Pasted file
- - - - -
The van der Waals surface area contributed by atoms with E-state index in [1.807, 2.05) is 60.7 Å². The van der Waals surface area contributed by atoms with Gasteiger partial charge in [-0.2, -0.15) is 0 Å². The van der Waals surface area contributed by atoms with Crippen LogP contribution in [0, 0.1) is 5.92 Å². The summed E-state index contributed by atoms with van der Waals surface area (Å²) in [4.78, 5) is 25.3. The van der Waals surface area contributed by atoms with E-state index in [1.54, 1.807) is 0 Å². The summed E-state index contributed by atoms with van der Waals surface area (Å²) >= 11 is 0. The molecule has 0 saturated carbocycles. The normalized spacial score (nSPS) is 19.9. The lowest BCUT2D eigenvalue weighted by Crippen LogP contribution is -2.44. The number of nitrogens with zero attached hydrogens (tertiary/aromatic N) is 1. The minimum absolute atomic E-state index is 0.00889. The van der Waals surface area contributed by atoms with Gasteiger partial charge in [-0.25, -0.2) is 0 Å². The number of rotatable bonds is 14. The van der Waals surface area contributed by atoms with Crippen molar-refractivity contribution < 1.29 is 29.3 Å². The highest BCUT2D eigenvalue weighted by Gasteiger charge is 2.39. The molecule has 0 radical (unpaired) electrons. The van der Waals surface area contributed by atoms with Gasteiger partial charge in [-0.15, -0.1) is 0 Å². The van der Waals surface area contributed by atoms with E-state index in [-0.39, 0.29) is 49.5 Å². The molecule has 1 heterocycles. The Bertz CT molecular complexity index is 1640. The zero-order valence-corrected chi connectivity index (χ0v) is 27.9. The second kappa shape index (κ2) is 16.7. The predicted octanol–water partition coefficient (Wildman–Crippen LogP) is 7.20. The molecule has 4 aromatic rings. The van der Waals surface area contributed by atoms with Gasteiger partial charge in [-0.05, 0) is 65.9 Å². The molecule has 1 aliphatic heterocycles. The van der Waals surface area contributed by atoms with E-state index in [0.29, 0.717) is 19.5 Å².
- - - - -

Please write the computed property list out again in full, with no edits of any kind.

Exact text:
The van der Waals surface area contributed by atoms with E-state index in [1.807, 2.05) is 60.7 Å². The van der Waals surface area contributed by atoms with Gasteiger partial charge in [-0.2, -0.15) is 0 Å². The van der Waals surface area contributed by atoms with Crippen LogP contribution in [0, 0.1) is 5.92 Å². The summed E-state index contributed by atoms with van der Waals surface area (Å²) in [4.78, 5) is 25.3. The van der Waals surface area contributed by atoms with E-state index in [1.54, 1.807) is 0 Å². The summed E-state index contributed by atoms with van der Waals surface area (Å²) >= 11 is 0. The molecule has 0 saturated carbocycles. The normalized spacial score (nSPS) is 19.9. The lowest BCUT2D eigenvalue weighted by Crippen LogP contribution is -2.44. The number of nitrogens with zero attached hydrogens (tertiary/aromatic N) is 1. The minimum absolute atomic E-state index is 0.00889. The van der Waals surface area contributed by atoms with Gasteiger partial charge in [-0.25, -0.2) is 0 Å². The number of rotatable bonds is 14. The van der Waals surface area contributed by atoms with Crippen molar-refractivity contribution < 1.29 is 29.3 Å². The highest BCUT2D eigenvalue weighted by Gasteiger charge is 2.39. The molecule has 0 radical (unpaired) electrons. The van der Waals surface area contributed by atoms with Gasteiger partial charge in [-0.15, -0.1) is 0 Å². The van der Waals surface area contributed by atoms with E-state index in [-0.39, 0.29) is 49.5 Å². The molecule has 1 heterocycles. The Bertz CT molecular complexity index is 1640. The zero-order valence-corrected chi connectivity index (χ0v) is 27.9. The second kappa shape index (κ2) is 16.7. The predicted octanol–water partition coefficient (Wildman–Crippen LogP) is 7.20. The molecule has 4 aromatic rings. The van der Waals surface area contributed by atoms with Gasteiger partial charge in [-0.05, 0) is 65.9 Å². The molecule has 1 aliphatic heterocycles. The van der Waals surface area contributed by atoms with E-state index in [0.29, 0.717) is 19.5 Å².